Madhyamaka and many more courses will be offered at this year’s Summer Institute in July. The topics are incredible. Don’t miss out! Check out all the information about the 2024 Nitartha Summer Institute here:

a crucial stage on our journey to emptiness

On our journey to emptiness, the Nitartha curriculum takes us through several stages. In the Mind and Its World series, we become familiar with how the data coming in through our senses changes from moment to moment. There is nobody who owns it, there is no personal identity. In the Mind Only class we further discover and learn to appreciate how this manifold experience is merely projected by our own mind.

At the final limit of these analyses, we arrive at the place in which even this imagining mind cannot be said to be truly existent. In the end of this process, if correctly applied, we are freed from all fabrications, that is, all labels and concepts of all types, all points of reference, including duality itself.

Madhyamaka is the philosophical system that guides us with great clarity and precision through this final stage of analysis. This system involves freedom from all conceptual elaborations, which are what keep us cycling in samsara. When experiencing emptiness there is nothing to cling to, thus there is no clinging. And since there is no clinging, there is no suffering. Madhyamaka provides a method for cutting the final ties to our attachments to the mundane world. And it also serves as a remedy for the subtle clinging that can arise when resting in the luminous nature of mind.

Therefore, Madhyamaka is a crucial stage on our journey towards enlightenment. But what is it?

Literally, “Madhya” means middle or center, and “ka” refers to whatever involves or reflects that middle. As for “ma,” in Tibetan this syllable is a negation particle. So the 8th Karmapa, Mikyo Dorje, in accordance with the actual meaning of this term, translates Madhyamaka as “not even a middle,” which is the subtitle of Nitartha’s Madhyamaka course. In our studies of Madhyamaka, we come to understand that there is neither the extreme of existence nor the extreme of non-existence. And if there are no extremes, if there are no two ends, then there cannot be a middle.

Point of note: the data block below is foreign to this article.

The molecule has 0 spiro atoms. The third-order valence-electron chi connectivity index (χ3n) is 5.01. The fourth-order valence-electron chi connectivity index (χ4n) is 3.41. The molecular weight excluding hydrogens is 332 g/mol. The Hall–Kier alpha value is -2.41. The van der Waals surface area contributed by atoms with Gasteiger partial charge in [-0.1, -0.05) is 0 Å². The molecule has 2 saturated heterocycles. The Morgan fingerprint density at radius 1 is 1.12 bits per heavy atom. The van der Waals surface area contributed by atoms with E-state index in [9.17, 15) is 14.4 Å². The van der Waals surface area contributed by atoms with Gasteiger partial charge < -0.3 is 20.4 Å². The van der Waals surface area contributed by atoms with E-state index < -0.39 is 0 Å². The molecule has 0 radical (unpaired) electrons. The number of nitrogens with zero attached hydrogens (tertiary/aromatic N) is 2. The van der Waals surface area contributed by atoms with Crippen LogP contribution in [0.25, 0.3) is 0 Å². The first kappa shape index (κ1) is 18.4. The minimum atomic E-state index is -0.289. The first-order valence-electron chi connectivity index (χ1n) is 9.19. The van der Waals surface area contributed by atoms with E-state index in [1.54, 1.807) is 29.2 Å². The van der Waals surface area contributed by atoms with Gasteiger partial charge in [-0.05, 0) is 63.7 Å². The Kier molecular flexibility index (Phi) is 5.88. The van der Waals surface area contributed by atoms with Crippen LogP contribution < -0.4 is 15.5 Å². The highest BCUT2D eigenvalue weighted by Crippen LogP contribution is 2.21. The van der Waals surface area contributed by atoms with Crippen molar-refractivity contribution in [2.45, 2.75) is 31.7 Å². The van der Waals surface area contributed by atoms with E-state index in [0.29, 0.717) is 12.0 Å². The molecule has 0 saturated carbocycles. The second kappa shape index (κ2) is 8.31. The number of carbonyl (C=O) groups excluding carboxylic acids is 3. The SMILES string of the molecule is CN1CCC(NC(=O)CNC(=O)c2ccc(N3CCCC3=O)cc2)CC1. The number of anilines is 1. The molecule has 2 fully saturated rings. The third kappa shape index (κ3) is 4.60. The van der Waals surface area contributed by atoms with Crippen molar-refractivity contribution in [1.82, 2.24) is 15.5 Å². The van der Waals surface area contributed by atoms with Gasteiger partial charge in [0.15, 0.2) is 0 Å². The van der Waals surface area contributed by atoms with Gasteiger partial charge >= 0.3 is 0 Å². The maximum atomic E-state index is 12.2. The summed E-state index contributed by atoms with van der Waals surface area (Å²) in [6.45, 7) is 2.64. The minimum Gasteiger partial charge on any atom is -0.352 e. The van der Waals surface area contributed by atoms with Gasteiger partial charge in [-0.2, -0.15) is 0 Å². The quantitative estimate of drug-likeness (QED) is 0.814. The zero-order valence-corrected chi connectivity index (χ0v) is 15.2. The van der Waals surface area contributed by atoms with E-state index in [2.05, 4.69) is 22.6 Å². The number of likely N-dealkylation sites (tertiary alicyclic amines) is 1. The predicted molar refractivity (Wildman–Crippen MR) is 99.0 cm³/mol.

But how do we get there? First, we are taken through the history of the Madhyamaka lineage of the Profound View, the genuine line of transmission that we receive, which started with noble Nagarjuna and was passed down to great masters such as Aryadeva, Bhavaviveka, Shantideva and Chandrakirti.

We learn about the view of Madhyamaka through the presentation of the two realities: seeming and ultimate. We discover how to look at our experience through the prism of these two realities, which provides us with a framework for our own spiritual journey.

We also explore how to break down our concepts of things being truly existent through the application of the Five Great Madhayamaka reasonings, called great because they can cut through all elaboration completely and thoroughly, without any distinction. All reference points are gone, those that are irritating as well as those that are pleasing. In this course, we study the five reasonings and learn how to apply them in our practice of analytical meditation on emptiness.

The Madhyamaka tradition also has a method for breaking down personal identity. For this it uses the Seven-fold Analysis of the Chariot. Here we are presented with intriguing questions such as: Is the chariot one of its parts? Or is it a collection of all its parts? Or what?

When practicing analytical meditation, we apply these reasonings not merely to seeds and sprouts and to chariots, but most importantly, to our own mind. The intention behind using the Madhyamaka method is to free our own mind from the bondage of suffering and liberate its inherent potential for kindness and love and compassion.

Dr. Mitra Dr. Karl Brunnhölzl will teach this course (Study Level 2) during the 2024 Summer Institute at Lewis & Clark College (and streamed online). It consists of 27 classes, which are all included in your Summer Institute tuition. Other Buddhist philosophy courses offered this summer are: Buddha Nature and Mind-Only (Study Level 3), and Mind and Its World III and IV for students who have already completed the three Summer Institute Mahamudra and shedra levels.
Here is a complete listing of this year’s Summer Institute’s Buddhist philosophy courses and their prerequisites.

Join us at the Summer Institute onsite in a retreat-like environment at Lewis & Clark College (Portland, Oregon) or online, and discover more about Buddhist philosophical views and how to apply them in your Mahamudra meditation. July’s program also includes special talks by Dzogchen Ponlop Rinpoche on “Mahamudra Lineage Chit-Chat,” daily meditation and onsite enhancement activities.